Guy Ritchie is certainly not known for making movies with real substance, and King Arthur: Legend of the Sword continues in this vein. Flashy and CGI’d within an inch of its life, King Arthur is a fun watch that foregoes emotional substance for jacked up fight scenes and overly-witty dialogue.
In this telling of the famous story of Camelot, Arthur (Charlie Hunnam) is an orphaned outcast, raised in a brothel after his uncle Vortigern (Jude Law) murdered his parents, the king and queen, to take over the kingdom for himself. Vortigern is a powerful mage who rules with fear and intimidation. But as his power grows, so do the forces against him. Once Arthur pulls Excaliber from the rock, it’s a race against time until nephew must battle uncle to determine who is the real king.
Plot-wise, it’s pretty much exactly what you expect. We all know the story of Arthur and Camelot and the knights of the round table. Ritchie is much less concerned with plot and much more concerned with how the film is styled. In many ways, King Arthur reminds me of A Knight’s Tale (2001). In that film, directed by Brian Helgeland and starring a young Heath Ledger, all sense of accuracy was thrown out the window as the film gleefully showed audiences a classical medieval story couched in the cultural references and songs of the modern day. In it’s sheer joy at abandoning the shackles of historical accuracy, A Knight’s Tale become a thoroughly enjoyable, fluffy watch. In King Arthur, Ritchie seems to torn between being witty or funding crazy special-effected scenes. His Arthur is sarcastic and wry, constantly prattling off funny dialogue at such breakneck speed (with breakneck cutaways) that it’s difficult to keep up let alone catch all the jokes.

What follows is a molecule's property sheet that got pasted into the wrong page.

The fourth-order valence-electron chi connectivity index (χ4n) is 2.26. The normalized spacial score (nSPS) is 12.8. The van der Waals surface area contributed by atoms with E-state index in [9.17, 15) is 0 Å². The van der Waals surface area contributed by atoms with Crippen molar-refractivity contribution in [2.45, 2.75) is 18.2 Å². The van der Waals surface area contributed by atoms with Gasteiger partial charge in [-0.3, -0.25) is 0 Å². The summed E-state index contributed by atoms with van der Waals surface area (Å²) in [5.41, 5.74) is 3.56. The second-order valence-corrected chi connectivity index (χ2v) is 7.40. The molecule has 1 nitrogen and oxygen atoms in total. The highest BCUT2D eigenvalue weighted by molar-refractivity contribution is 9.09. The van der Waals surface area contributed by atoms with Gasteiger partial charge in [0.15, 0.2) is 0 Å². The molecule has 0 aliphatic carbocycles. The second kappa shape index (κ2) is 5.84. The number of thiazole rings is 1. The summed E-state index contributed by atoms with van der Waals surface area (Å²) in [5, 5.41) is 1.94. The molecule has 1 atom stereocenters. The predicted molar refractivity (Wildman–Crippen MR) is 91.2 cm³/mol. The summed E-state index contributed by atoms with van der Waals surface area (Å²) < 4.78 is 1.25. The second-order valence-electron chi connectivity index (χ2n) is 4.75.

It makes for a lightness that balances the very serious, very sword-y action scenes. The scenes move so fast that it’s difficult to keep up. Even worse, many of the battle scenes are CGI’d to excess, to the point where I couldn’t decide if I was watching a film or just a bunch of video game actors duking it out. Rather than add to the story, it all just feels flashy, like someone gave Ritchie way too much money to play with. The director needs to return to a film style like the wonderfully entertaining The Man From U.N.C.L.E., which openly emphasized style and fashion over super compelling plotlines.
King Arthur isn’t a bad film. There’s still plenty to laugh and cheer about. Its big fight scenes, where you watch two digitally created actors duke it out, could’ve done with more heart and less money. With a ending that keeps the idea of a sequel open, I would be shocked if this didn’t have a follow-up in the next couple of years.